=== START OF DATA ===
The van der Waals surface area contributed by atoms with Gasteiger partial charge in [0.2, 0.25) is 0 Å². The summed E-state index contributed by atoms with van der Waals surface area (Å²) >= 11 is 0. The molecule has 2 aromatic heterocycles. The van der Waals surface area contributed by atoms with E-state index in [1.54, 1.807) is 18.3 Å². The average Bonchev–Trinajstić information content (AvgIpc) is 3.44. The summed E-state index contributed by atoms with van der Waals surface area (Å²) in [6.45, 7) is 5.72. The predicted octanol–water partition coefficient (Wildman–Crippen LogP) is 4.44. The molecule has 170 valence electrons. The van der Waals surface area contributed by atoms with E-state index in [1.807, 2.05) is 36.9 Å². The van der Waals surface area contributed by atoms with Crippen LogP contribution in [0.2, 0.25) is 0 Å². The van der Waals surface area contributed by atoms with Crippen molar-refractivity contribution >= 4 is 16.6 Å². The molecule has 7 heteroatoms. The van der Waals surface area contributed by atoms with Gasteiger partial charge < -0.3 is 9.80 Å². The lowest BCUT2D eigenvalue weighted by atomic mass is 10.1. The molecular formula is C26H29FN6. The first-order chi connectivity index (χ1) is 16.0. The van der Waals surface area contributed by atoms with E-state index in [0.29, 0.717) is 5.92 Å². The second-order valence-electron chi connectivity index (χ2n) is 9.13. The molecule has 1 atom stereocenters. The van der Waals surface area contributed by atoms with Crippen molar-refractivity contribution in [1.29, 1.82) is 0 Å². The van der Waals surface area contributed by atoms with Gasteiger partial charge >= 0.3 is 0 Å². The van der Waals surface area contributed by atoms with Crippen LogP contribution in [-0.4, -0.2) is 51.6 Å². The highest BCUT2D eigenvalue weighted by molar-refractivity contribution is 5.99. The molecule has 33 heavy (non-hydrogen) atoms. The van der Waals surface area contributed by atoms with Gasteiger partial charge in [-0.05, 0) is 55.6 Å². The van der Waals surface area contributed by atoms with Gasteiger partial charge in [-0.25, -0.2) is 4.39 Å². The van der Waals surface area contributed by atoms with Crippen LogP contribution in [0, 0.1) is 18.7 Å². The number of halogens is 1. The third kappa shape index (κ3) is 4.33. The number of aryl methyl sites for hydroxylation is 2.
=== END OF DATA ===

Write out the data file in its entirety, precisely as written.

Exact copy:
The van der Waals surface area contributed by atoms with Gasteiger partial charge in [0.2, 0.25) is 0 Å². The summed E-state index contributed by atoms with van der Waals surface area (Å²) >= 11 is 0. The molecule has 2 aromatic heterocycles. The van der Waals surface area contributed by atoms with E-state index in [1.54, 1.807) is 18.3 Å². The average Bonchev–Trinajstić information content (AvgIpc) is 3.44. The summed E-state index contributed by atoms with van der Waals surface area (Å²) in [6.45, 7) is 5.72. The predicted octanol–water partition coefficient (Wildman–Crippen LogP) is 4.44. The molecule has 170 valence electrons. The van der Waals surface area contributed by atoms with E-state index in [1.807, 2.05) is 36.9 Å². The van der Waals surface area contributed by atoms with Crippen LogP contribution in [0.2, 0.25) is 0 Å². The van der Waals surface area contributed by atoms with Crippen molar-refractivity contribution >= 4 is 16.6 Å². The molecule has 7 heteroatoms. The van der Waals surface area contributed by atoms with Gasteiger partial charge < -0.3 is 9.80 Å². The lowest BCUT2D eigenvalue weighted by atomic mass is 10.1. The molecular formula is C26H29FN6. The first-order chi connectivity index (χ1) is 16.0. The van der Waals surface area contributed by atoms with E-state index in [0.29, 0.717) is 5.92 Å². The second-order valence-electron chi connectivity index (χ2n) is 9.13. The molecule has 1 atom stereocenters. The van der Waals surface area contributed by atoms with Crippen molar-refractivity contribution in [1.29, 1.82) is 0 Å². The van der Waals surface area contributed by atoms with Gasteiger partial charge >= 0.3 is 0 Å². The van der Waals surface area contributed by atoms with Crippen LogP contribution in [-0.4, -0.2) is 51.6 Å². The highest BCUT2D eigenvalue weighted by molar-refractivity contribution is 5.99. The molecule has 33 heavy (non-hydrogen) atoms. The van der Waals surface area contributed by atoms with Gasteiger partial charge in [-0.05, 0) is 55.6 Å². The van der Waals surface area contributed by atoms with Gasteiger partial charge in [-0.25, -0.2) is 4.39 Å². The van der Waals surface area contributed by atoms with Crippen LogP contribution in [0, 0.1) is 18.7 Å². The number of halogens is 1. The third kappa shape index (κ3) is 4.33. The number of aryl methyl sites for hydroxylation is 2.